Given the issues with claims-made insurance for attorney malpractice insurance thought and planning on how to handle the attorney malpractice exposure should start prior to the split. If your two person law firm is splitting up and each going separate ways, the best approach for the firm is to Purchase an Extended Reporting Period Endorsement (ERP/Tail) at the time the split occurs. The ERP endorsement is attached to your last attorney malpractice insurance policy extending the reporting period for a set number of years purchased. It must be purchased from the incumbent insurer.
The old partnership should cancel the attorney malpractice insurance policy when the firm split occurs. Waiting until the anniversary date of the policy and then purchase an ERP is a bad idea. The reason is that once the firm splits up each lawyer in theory is working for or is a new entity. At inception the new entity(s) need their own insurance coverage.
Some insurers offer ‘career coverage’ for the individual attorney that protects the individual attorney’s past acts. There are appropriate reasons to obtain ‘career coverage’ but this is not one of them. With both attorneys relying on this option if one of the partners stops their insurance in the further and the old partnership gets sued, it could open up the liability to both partners with insurance for only one partner. If the former covered partner without the insurance is the one that committed the acts, chances are that both partners may have to face a claim without insurance coverage.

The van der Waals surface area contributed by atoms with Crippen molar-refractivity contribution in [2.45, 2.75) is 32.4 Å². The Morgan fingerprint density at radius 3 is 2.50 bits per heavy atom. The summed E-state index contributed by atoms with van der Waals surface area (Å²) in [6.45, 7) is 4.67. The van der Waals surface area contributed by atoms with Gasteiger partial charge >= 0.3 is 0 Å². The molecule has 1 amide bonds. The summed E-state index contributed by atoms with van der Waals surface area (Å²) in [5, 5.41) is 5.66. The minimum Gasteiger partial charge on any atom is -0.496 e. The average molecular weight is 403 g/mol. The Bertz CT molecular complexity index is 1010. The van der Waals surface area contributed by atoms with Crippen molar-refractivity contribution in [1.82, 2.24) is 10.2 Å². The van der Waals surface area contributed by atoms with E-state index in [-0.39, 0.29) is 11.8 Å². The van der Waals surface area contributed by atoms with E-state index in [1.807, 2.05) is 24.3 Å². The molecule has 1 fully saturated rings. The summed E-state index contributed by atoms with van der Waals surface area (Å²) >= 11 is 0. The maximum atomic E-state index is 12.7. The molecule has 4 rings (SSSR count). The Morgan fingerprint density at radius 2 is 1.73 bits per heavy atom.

The other alternative is that one or both attorneys try purchase 'predecessor firm' coverage for the old firm on a new policy. Problem with this is that most attorney malpractice policies define a 'predecessor firm' as having a majority of the assets or attorneys coming from the dissolved firm. A 50/50 split does not give either former partner a majority.
This typical definition is Medmarc Insurance Company policy:
“Predecessor Firm means the legal entity or sole proprietorship that was engaged in the practice of law to whose financial assets and liabilities the Named Insured is the majority successor in interest.”
Either the ‘career coverage' approach or the “predecessor firm” approach opens the successor firm’s attorney malpractice insurance to claims that may not be the responsibility of the attorney with the coverage if they were committed by that attorney’s former partner. The insurance history is tainted for the successor firm with a commensurate increase in insurance premiums.
At first blush it appears that the cost of the firm ERP is the more expense choice. But it allows each partner to start with a new attorney malpractice policy that does not cover past acts. It also untangles the old partnership relationship. Then consider that a policy without prior acts coverage is approximately 50% of the cost of a policy with prior acts coverage. Given this the savings from years 1 to 5 with the new entity going through “Step Rating”, is approximately equal to the cost of the firm ERP. In the end, choosing wisely is no more costly then choosing poorly.